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Goji Berries: A Health Trend With Deep Roots


Source : http://www.boston.com

By DEVRA FIRST
THE BOSTON GLOBE

Peruse the shelves of a grocery store and you will find cereal that contains goji berries, energy drinks made from goji berries, goji berry supplements and straight-up bags of goji berries. Shriveled and small, the pink of pencil erasers, goji has been anointed a "superfood," one in a line of fruits touted for their health-boosting powers: the acai berry, the pomegranate, the mangosteen, Tahitian noni. It has a sweet-tart flavor, like a golden raisin crossed with a rosehip and steeped in hibiscus tea. Goji berries can be eaten out of hand like hard, leathery raisins or used in baking, as you would dried cranberries.

Google "goji" and you'll find the fruit praised, often by people who are selling it, as a weight-loss aid, cancer fighter and "the most nutritionally dense food on the planet." Dr. Mehmet Oz recommended the berries as a good source of antioxidants to Ben Gordon of the Chicago Bulls on "The Oprah Winfrey Show." "They're the most potent antioxidant fruit that we know," he said. Quick to see marketing opportunities, companies from Bear Naked to Anheuser-Busch to Smashbox Cosmetics have included them in their products.

But goji berries are more than a trend. Today's yogurt-and-granola topper has a long history in Chinese medicine and cuisine. You'll find them at Asian grocery stores and herb shops, often for much less than in the natural food aisle.
"They're a very good tonic for the kidneys and liver and for diabetes," says Chinese food expert Fuchsia Dunlop, author most recently of "Shark's Fin and Sichuan Pepper: A Sweet-Sour Memoir of Eating in China." "You see them sometimes in soups where meat or poultry is cooked very plainly with tonic ingredients including goji berries."

They often are included in the rice porridge congee, steeped in alcohol to make medicinal wine, and combined with ingredients such as chrysanthemum to make tea, she says. "And because they're so colorful and beautiful, they're used to give color to white food or as a garnish with dim sum." You can eat the plant's leaves, too; they are small and have a similar texture to spinach.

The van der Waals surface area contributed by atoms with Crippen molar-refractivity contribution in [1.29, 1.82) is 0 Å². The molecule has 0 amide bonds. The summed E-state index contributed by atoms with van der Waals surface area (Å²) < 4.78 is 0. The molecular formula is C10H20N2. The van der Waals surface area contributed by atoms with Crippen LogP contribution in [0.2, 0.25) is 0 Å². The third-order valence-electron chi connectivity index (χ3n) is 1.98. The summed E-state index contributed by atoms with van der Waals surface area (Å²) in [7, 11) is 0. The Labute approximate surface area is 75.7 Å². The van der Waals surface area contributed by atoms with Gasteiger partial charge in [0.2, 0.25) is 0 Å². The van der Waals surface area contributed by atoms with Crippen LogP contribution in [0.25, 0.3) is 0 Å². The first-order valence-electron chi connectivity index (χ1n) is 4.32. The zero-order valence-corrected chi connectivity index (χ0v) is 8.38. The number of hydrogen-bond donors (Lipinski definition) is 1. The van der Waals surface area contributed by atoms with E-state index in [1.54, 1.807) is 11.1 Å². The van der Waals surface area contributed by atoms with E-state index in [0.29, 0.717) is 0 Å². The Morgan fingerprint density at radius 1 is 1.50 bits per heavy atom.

At Little Q Hot Pot Restaurant in Quincy, Mass., goji -- also called wolfberry, Lycium barbarum and boxthorn -- is a frequent ingredient. Customers cook raw meat, seafood, vegetables and tofu in bubbling pots of soup laden with herbs and aromatics. "We use wolfberry for most of the broths," says manager Ming Zhu. "Sometimes we use them in rice and noodles also."

Zhu grew up eating goji berries. "Most Chinese people know it's healthy and good for your eyes," he says. "It makes your eyes brighter, that's what we're taught as a child." His father would make wine with goji berries and snake gallbladder, another ingredient that's said to promote optic health.
Each morning Zhu eats a spoonful of the fruit, steamed to soften it. "Just straight. Before I eat my breakfast, I have vitamins and a spoonful of wolfberry. I've been doing it for tens of years. I haven't done any scientific research, but I have very good vision." But goji shouldn't be viewed as a miracle ingredient, in the way that it's sometimes marketed, Dunlop says. "I'm quite skeptical of the idea that you should eat lots of those. I would rather take them as part of a very rich food culture," she says. "Food is medicine in China; everything has medicinal value. People have a very good sense of a holistic diet, adjusted to take into account the weather or how you're feeling.
"Identifying one thing and eating lots of it to cure something -- I think people in China would think that very bizarre.

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